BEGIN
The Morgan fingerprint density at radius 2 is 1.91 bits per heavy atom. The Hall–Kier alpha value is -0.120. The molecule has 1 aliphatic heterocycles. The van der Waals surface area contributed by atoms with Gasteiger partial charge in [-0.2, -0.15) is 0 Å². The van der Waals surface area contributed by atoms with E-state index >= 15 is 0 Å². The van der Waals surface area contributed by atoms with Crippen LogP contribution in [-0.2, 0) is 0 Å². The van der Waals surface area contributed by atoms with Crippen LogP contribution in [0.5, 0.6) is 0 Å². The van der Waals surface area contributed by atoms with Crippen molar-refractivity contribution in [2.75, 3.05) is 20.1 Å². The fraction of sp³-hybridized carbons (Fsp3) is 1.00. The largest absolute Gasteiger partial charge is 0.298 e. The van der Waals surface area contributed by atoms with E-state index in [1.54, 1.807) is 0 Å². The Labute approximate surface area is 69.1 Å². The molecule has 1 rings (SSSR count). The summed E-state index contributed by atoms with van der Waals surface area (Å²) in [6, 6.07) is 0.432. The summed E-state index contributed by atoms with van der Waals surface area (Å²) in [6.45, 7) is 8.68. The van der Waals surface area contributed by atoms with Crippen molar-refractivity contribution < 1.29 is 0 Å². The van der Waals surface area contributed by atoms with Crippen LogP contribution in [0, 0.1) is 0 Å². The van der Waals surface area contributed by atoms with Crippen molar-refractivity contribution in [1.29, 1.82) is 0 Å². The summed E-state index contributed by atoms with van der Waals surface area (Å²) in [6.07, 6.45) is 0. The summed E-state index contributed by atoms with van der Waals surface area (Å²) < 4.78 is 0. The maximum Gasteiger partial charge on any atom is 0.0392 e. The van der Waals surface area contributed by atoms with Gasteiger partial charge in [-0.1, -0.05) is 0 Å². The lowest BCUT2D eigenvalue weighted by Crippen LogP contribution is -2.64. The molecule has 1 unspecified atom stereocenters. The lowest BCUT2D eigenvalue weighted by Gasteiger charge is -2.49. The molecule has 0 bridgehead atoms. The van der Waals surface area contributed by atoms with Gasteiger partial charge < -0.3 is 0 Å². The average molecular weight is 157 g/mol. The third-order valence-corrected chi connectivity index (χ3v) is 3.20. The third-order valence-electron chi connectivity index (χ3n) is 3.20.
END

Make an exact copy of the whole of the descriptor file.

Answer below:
The Morgan fingerprint density at radius 2 is 1.91 bits per heavy atom. The Hall–Kier alpha value is -0.120. The molecule has 1 aliphatic heterocycles. The van der Waals surface area contributed by atoms with Gasteiger partial charge in [-0.2, -0.15) is 0 Å². The van der Waals surface area contributed by atoms with E-state index >= 15 is 0 Å². The van der Waals surface area contributed by atoms with Crippen LogP contribution in [-0.2, 0) is 0 Å². The van der Waals surface area contributed by atoms with Crippen LogP contribution in [0.5, 0.6) is 0 Å². The van der Waals surface area contributed by atoms with Crippen molar-refractivity contribution in [2.75, 3.05) is 20.1 Å². The fraction of sp³-hybridized carbons (Fsp3) is 1.00. The largest absolute Gasteiger partial charge is 0.298 e. The van der Waals surface area contributed by atoms with E-state index in [1.54, 1.807) is 0 Å². The Labute approximate surface area is 69.1 Å². The molecule has 1 rings (SSSR count). The summed E-state index contributed by atoms with van der Waals surface area (Å²) in [6, 6.07) is 0.432. The summed E-state index contributed by atoms with van der Waals surface area (Å²) in [6.45, 7) is 8.68. The van der Waals surface area contributed by atoms with Crippen molar-refractivity contribution < 1.29 is 0 Å². The van der Waals surface area contributed by atoms with Crippen LogP contribution in [0, 0.1) is 0 Å². The van der Waals surface area contributed by atoms with Crippen molar-refractivity contribution in [1.29, 1.82) is 0 Å². The summed E-state index contributed by atoms with van der Waals surface area (Å²) in [6.07, 6.45) is 0. The summed E-state index contributed by atoms with van der Waals surface area (Å²) < 4.78 is 0. The maximum Gasteiger partial charge on any atom is 0.0392 e. The van der Waals surface area contributed by atoms with Gasteiger partial charge in [-0.1, -0.05) is 0 Å². The lowest BCUT2D eigenvalue weighted by Crippen LogP contribution is -2.64. The molecule has 1 unspecified atom stereocenters. The lowest BCUT2D eigenvalue weighted by Gasteiger charge is -2.49. The molecule has 0 bridgehead atoms. The van der Waals surface area contributed by atoms with Gasteiger partial charge < -0.3 is 0 Å². The average molecular weight is 157 g/mol. The third-order valence-corrected chi connectivity index (χ3v) is 3.20. The third-order valence-electron chi connectivity index (χ3n) is 3.20.